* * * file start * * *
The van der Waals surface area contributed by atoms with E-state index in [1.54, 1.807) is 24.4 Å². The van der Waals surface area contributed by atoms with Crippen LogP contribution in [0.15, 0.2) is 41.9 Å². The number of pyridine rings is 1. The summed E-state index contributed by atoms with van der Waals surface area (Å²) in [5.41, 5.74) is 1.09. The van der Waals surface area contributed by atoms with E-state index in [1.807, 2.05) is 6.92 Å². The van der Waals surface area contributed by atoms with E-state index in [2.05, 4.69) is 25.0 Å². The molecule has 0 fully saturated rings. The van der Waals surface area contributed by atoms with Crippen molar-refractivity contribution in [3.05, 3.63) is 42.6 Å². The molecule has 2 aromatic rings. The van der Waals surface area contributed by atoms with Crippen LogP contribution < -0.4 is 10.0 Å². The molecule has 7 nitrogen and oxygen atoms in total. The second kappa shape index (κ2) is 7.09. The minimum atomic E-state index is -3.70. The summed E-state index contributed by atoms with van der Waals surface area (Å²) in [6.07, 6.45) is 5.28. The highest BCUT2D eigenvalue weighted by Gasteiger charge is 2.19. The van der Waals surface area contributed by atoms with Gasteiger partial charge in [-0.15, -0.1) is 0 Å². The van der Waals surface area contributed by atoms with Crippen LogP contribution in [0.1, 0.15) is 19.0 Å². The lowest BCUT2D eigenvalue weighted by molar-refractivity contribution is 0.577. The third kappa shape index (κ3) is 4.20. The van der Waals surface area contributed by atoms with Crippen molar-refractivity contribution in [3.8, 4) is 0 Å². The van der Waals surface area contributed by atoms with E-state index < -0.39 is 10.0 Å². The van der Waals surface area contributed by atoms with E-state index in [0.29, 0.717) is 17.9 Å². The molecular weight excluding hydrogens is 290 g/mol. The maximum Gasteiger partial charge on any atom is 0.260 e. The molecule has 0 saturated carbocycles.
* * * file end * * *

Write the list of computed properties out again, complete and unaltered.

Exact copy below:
The van der Waals surface area contributed by atoms with E-state index in [1.54, 1.807) is 24.4 Å². The van der Waals surface area contributed by atoms with Crippen LogP contribution in [0.15, 0.2) is 41.9 Å². The number of pyridine rings is 1. The summed E-state index contributed by atoms with van der Waals surface area (Å²) in [5.41, 5.74) is 1.09. The van der Waals surface area contributed by atoms with E-state index in [1.807, 2.05) is 6.92 Å². The van der Waals surface area contributed by atoms with E-state index in [2.05, 4.69) is 25.0 Å². The molecule has 0 fully saturated rings. The van der Waals surface area contributed by atoms with Crippen molar-refractivity contribution in [3.05, 3.63) is 42.6 Å². The molecule has 2 aromatic rings. The van der Waals surface area contributed by atoms with Crippen LogP contribution < -0.4 is 10.0 Å². The molecule has 7 nitrogen and oxygen atoms in total. The second kappa shape index (κ2) is 7.09. The minimum atomic E-state index is -3.70. The summed E-state index contributed by atoms with van der Waals surface area (Å²) in [6.07, 6.45) is 5.28. The highest BCUT2D eigenvalue weighted by Gasteiger charge is 2.19. The van der Waals surface area contributed by atoms with Gasteiger partial charge in [-0.15, -0.1) is 0 Å². The van der Waals surface area contributed by atoms with Crippen LogP contribution in [0.1, 0.15) is 19.0 Å². The lowest BCUT2D eigenvalue weighted by molar-refractivity contribution is 0.577. The third kappa shape index (κ3) is 4.20. The van der Waals surface area contributed by atoms with Crippen molar-refractivity contribution in [3.8, 4) is 0 Å². The van der Waals surface area contributed by atoms with E-state index < -0.39 is 10.0 Å². The van der Waals surface area contributed by atoms with E-state index in [0.29, 0.717) is 17.9 Å². The molecular weight excluding hydrogens is 290 g/mol. The maximum Gasteiger partial charge on any atom is 0.260 e. The molecule has 0 saturated carbocycles.